The face of KNBC news is changing dramatically. At least five veteran newscasters at Los Angeles NBC owned KNBC have accepted “voluntary early retirement” buyouts and will leave the station at the end of the year, sources confirmed to Deadline.
Evening news co-anchor Chuck Henry, along with longtime reporters Beverly White, Vikki Vargas, Angie Crouch and Kim Baldonado, accepted the voluntary buyouts that were presented to some staff members earlier this year in the hope of avoiding layoffs.
NBCUniversal has been undergoing dramatic cost-cutting, as have other television stations industrywide, due to fears of a possible recession in 2023, an expected advertising downturn and other factors.
Six people in ad sales, public relations and at KNBC’s sister Telemundo station, KVEA-TV Channel 52, learned they were part of layoffs that were unavoidable, according to the Los Angeles Times, which first reported the exits.
KNBC declined comment.
Vargas, the station’s Orange County bureau chief, announced her retirement on social media Wednesday night. “I didn’t want the feeling in my heart to get lost in the written word,” Vargas wrote, “so I decided to announcement my retirement transition this way, marking both an end and the beginning.”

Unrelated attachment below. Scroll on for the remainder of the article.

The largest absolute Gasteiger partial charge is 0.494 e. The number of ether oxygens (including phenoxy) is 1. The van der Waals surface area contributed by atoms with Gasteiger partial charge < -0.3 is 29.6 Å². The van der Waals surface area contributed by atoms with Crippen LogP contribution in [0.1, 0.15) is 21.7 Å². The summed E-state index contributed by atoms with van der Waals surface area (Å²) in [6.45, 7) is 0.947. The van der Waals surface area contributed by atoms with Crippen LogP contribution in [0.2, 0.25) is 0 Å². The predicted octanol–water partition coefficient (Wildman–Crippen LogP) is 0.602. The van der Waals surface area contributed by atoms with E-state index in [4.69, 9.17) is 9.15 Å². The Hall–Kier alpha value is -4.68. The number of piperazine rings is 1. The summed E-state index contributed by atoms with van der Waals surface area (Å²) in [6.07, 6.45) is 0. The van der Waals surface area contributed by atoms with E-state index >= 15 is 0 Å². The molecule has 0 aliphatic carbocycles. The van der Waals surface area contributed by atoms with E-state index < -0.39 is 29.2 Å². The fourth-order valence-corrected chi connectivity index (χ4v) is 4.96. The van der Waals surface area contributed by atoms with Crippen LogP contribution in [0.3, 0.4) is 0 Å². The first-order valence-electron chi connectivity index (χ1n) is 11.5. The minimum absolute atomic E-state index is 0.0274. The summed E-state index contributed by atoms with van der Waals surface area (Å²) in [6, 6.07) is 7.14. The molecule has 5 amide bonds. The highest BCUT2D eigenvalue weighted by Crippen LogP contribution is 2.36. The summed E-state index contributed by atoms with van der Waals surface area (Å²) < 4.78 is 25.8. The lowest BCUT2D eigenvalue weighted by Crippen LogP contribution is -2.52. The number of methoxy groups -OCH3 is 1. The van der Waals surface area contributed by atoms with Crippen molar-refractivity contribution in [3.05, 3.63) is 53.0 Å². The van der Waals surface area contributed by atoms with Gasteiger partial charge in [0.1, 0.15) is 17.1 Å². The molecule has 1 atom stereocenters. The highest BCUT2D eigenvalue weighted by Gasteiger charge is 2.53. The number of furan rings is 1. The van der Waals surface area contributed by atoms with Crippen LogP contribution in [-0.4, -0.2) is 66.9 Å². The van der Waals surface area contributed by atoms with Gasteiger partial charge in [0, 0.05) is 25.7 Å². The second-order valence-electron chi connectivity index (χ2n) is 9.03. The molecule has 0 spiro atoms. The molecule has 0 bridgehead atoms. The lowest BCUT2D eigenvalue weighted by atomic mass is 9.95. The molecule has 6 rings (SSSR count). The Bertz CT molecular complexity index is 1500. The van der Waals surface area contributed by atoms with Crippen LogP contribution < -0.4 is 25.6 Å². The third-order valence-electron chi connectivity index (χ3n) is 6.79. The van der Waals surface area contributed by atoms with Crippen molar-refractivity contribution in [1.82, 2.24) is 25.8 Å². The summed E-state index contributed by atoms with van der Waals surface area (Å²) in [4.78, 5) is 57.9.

In an emotional video, Vargas said “I hope to take the skill of storytelling and maybe use it for the greater good, whatever that looks like, but mostly I thank you for being part of this, with me for 40 years. Forty years.” You can watch it below.
Henry joined KNBC in 1994 and has worked alongside co-anchor Colleen Williams for more than a decade. He won multiple Emmys for his work on Eye On LA. He started his career in 1966 at a station in Honolulu and went on to work for NBC affiliates in Anchorage, Alaska and Chicago before his move to Los Angeles.
White joined KNBC in 1992 as a general assignment reporter and has specialized in covering breaking news for the station. She was honored with a lifetime achievement award from the National Assn. of Black Journalists four years ago.
Vargas, who has been with NBC since 1982, received a lifetime achievement award from the National Hispanic Media Coalition. She reported on some of the most high-profiles stories including the 1981 release of the American hostages in Iran, the opening of the Richard Nixon presidential library and the Northridge earthquake.
Emmy winner Crouch joined KNBC in 2004. She has covered a range of stories including the inauguration of President Obama, the Michael Jackson death investigation and California mudslides, among others.
Baldonado has been with KNBC since 1995, moving from KCAL TV. She won a National Edward R. Murrow Award for her work on the half-hour special “LAUSD: Battle for Control,” and Los Angeles-area Emmy Awards for live news coverage, social issues and education. Her other honors include 5 Golden Mikes and an Associated Press Mark Twain Award. She is a member of the National Assn. of Hispanic Journalists.
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